Why the NHS is bad at sharing what's good

It was break time in a workshop for GP practice managers in the South West, and one of the attendees made a beeline for me. “I need to tell you I’m REALLY ANGRY!” she said, as she got closer and closer. I’m not a body language expert, but I didn’t actually need her to tell me – I could see. 

She continued, “I’ve spent the past year or more trying to free up GP time for more complex needs. It’s been exhausting and really unsuccessful. And I’ve just spoken with a manager from 4 miles down the road who’s been working on the same thing, but has had good results. And, listening to her, there are ideas there that I could have tried and I think they would have worked – and I’m REALLY ANGRY that the NHS doesn’t share what’s working so the rest of us don’t have to struggle so much!”

That hit me right between the eyes. There are good ideas – solutions to everyday challenges – all around the NHS. And she was right – others rarely hear about them, or we hear about them in a way that seems irrelevant or unappealing. 

That conversation sealed a determination in me to do more to gather and share practical solutions to the big challenges facing primary care in the UK. It fuelled my creation of a movement called Time for Care at the heart of a new £2.4bn national policy, the General Practice Forward View. And the momentum’s still going strong. 

But we’re still really bad at sharing what’s good in the NHS.

Robert Varnam with Worcestershire CDs 1Last week I spent the day with the primary care clinical directors of Worcestershire. Part of the agenda was a “quick update” from each PCN about how they’re approaching some of the big priorities for this year. The energy level went through the rood. The most common word I heard around the room was “REALLY?!”, followed by a version of “tell me more – how have you done that?”.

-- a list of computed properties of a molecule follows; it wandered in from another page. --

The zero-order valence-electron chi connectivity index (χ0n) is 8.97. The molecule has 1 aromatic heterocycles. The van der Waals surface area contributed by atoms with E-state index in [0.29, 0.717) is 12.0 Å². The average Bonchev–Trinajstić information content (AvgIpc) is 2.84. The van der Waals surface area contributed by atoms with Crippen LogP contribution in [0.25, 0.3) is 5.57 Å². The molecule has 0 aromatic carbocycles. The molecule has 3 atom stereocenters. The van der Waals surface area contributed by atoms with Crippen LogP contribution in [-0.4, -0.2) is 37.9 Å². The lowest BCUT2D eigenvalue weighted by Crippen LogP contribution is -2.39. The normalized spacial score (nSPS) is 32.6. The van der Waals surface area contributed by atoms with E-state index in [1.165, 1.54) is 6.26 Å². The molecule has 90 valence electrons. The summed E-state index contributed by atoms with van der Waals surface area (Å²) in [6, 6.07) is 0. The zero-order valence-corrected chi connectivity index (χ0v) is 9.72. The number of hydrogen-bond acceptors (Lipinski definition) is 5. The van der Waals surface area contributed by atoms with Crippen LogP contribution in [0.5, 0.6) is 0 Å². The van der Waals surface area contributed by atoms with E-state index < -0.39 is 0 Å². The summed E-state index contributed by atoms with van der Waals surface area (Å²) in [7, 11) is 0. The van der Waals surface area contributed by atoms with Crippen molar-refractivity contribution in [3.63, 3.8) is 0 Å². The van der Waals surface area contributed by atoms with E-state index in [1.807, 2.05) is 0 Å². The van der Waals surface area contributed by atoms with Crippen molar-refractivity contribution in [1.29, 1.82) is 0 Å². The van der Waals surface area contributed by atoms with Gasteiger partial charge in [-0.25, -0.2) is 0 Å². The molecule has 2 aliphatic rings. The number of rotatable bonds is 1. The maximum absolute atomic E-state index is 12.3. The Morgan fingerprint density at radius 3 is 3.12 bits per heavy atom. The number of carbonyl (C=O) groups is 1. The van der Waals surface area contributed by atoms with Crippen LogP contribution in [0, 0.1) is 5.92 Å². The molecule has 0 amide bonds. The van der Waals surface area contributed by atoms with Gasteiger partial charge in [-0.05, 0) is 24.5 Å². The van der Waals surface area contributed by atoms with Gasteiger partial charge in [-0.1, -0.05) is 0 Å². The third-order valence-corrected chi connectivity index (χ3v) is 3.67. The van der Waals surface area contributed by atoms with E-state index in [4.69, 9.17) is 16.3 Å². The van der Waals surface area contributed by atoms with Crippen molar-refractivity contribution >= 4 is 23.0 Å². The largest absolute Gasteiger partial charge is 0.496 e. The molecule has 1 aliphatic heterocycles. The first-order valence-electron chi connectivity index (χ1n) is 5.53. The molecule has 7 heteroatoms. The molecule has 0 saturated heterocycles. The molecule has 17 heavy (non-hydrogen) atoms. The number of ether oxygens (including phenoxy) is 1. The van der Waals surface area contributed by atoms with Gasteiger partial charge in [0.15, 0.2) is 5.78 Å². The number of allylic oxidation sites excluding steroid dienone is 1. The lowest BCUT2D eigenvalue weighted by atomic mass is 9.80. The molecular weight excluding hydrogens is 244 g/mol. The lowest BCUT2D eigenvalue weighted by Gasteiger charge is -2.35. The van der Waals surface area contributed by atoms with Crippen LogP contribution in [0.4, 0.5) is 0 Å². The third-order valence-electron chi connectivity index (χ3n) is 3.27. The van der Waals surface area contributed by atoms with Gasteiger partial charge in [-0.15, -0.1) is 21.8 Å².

This is a county where clinical directors have really well-established routines of meeting together. They’re ahead of much of the country in their togetherness. Yet, an hour into the sharing time, I asked if anyone thought they should do more of this kind of sharing – the answers surprised even an optimist like me…



Survey of PCN leads in Worcestershire

So why are we so bad at sharing what's good?

I think there are lots of reasons, and it’s worth clarifying what they are in your neck of the woods before you get into improving the situation. But here are the biggest things I’ve seen:

  • we go straight into solving our problems before looking around to see if someone else has already done it. ‘I’m too busy chopping to sharpen my blunt axe.’ Never mind that adapating someone else’s solution is way quicker than inventing your own.
  • we think our situation is so unique that others’ solutions couldn’t work here. Sorry, but you’re almost certainly wrong. I’ve lost count of the number of times I’ve heard someone say that their context requires entirely unique solutions, only for one of their close neighbours to share exactly the same solution. 
  • it’s hard to accept good ideas from people we feel threatened by. Yes, I’m talking to you! And me. In England, this tends to manifest as a rural-urban divide or an anywhere-but-London snobbery. Social prescribing started taking off in England when we began sharing examples of GP practices outside London who’d used it. 
  • good work is often presented in an academic way which makes it hard to understand HOW other people have achieved what they have. The focus groups I ran on primary care innovation adoption for NHS England showed time and again that, when you really delved into detail, most people HAD heard about key ideas that could have helped them, but it wasn’t “actionable learning” so they let it pass. 
  • innovations developed at the frontline are sometimes taken up and promoted by national bodies – and we get sniffy about that. I still hear people talking about things like group consultations or online consulting as though they were invented by The Government, rather than their colleagues down the road. 

None of these is a good enough excuse

There are always reasons why we're bad at sharing what's good in the #NHS. But none of them is enough to excuse it. Your 'normal' could be someone else's startling innovation. #SharingIs#Caring

Please can I encourage you to JUST DO IT? Find people who do something similar to you, and make time on a regular basis to share what you're working on and how it's going. In my experience, you will always come away with ideas that will improve your work and save you time. 

… and let me know how it goes, or if I can help. 


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